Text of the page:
As reported in SN of March 26 and 27, the revetment under construction at the Kumaka waterfront in the North West District has started to tilt and slide into the Aruka River as the ragged alignment in your accompanying photo clearly indicates.
It is unfortunate that over 300 ft or so of revetment has already been completed and the Ministry of Public Works (MPW) did not recognize that something was amiss during its construction, although it was clearly evident to residents of the area that the design appeared to have serious flaws and the contractor was executing poor quality work as it progressed.
The misalignment of the revetment is indicative that a rotational and stability failure involving the piles, sheeting and anchorages has started. To exacerbate the situation the contractor has been backfilling using a Cat excavator, layers of weak soil to replenish displaced and settled material behind the revetment, and this has been placing additional lateral pressures on it and causing the structure to tilt and slide faster into the river.
Before the entire revetment collapses into the river, MPW needs to have its geotechnical and structural design calculation rechecked urgently to ensure that the revetment’s sheet piles were driven to firm soil below the compressible layer and river bed with adequate tie-back anchorage, and that the lateral soil and pore pressures on it are within the factor of safety for stability and rotational failures.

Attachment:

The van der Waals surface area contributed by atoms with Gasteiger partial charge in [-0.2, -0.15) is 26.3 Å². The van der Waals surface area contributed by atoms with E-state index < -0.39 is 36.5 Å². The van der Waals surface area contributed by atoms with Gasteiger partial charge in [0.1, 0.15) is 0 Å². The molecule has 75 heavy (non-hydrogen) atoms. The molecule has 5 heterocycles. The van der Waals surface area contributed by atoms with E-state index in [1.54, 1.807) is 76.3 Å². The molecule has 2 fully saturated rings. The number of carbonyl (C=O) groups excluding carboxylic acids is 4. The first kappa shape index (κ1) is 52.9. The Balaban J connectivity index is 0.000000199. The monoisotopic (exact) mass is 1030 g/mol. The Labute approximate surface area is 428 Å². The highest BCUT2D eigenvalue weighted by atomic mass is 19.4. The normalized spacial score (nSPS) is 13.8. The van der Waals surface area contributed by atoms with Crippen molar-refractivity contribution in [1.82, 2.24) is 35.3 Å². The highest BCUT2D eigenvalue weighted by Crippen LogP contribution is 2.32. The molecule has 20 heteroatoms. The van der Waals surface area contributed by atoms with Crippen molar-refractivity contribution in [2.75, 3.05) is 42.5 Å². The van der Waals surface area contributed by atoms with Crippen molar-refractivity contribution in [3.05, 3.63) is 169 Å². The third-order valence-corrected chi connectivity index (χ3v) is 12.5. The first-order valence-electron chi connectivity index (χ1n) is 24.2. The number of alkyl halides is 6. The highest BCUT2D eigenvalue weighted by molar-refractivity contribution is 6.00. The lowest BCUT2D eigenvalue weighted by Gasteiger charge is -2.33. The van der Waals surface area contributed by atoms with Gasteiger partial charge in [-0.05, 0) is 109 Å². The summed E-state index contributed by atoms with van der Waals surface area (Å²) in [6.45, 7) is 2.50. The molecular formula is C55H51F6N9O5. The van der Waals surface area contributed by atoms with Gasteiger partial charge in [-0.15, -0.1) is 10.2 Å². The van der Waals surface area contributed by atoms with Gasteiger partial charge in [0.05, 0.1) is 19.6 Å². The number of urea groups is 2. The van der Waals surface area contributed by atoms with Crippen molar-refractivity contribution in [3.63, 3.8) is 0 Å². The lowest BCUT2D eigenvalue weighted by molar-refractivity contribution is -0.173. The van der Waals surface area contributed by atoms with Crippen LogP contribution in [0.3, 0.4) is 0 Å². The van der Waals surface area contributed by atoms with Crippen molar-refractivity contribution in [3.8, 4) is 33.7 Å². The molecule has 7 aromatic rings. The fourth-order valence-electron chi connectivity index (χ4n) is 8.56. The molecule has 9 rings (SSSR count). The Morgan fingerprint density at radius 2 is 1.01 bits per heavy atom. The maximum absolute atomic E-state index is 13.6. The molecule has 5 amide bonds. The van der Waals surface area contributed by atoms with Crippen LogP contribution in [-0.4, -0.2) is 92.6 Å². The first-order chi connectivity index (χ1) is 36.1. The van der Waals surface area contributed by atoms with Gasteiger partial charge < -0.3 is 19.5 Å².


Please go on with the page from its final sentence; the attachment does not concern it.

The contractor’s poor quality work should have been halted a long time ago since his performance has been evident to anyone in the business, and even the ordinary residents have been expressing their grave concerns as the work progressed, but unfortunately their cries were in the wilderness. Further, it seems that the site inspector who should have been responsible for quality control and assurance and alerted the MPW to stop the work because of the contractor’s poor project execution apparently fell asleep on the job.
There is an urgent need for the MPW to review the methods it uses in the selection of engineers, contractors and construction supervisors for MPW projects, with great emphasis being placed on their relevant qualifications and experience which ultimately determine the quality of their performance.
Nevertheless, the Minister of Public Works should hold an inquiry as to the soundness of the design of the Kumaka revetment and why his staff allowed the contractor to execute shoddy work for such a long time and paid him for it with no action being taken against him; it probably will only now take place after the media has reported on the matter. If MPW staff are also found wanting in the execution of their duties, appropriate disciplinary action should be taken against them.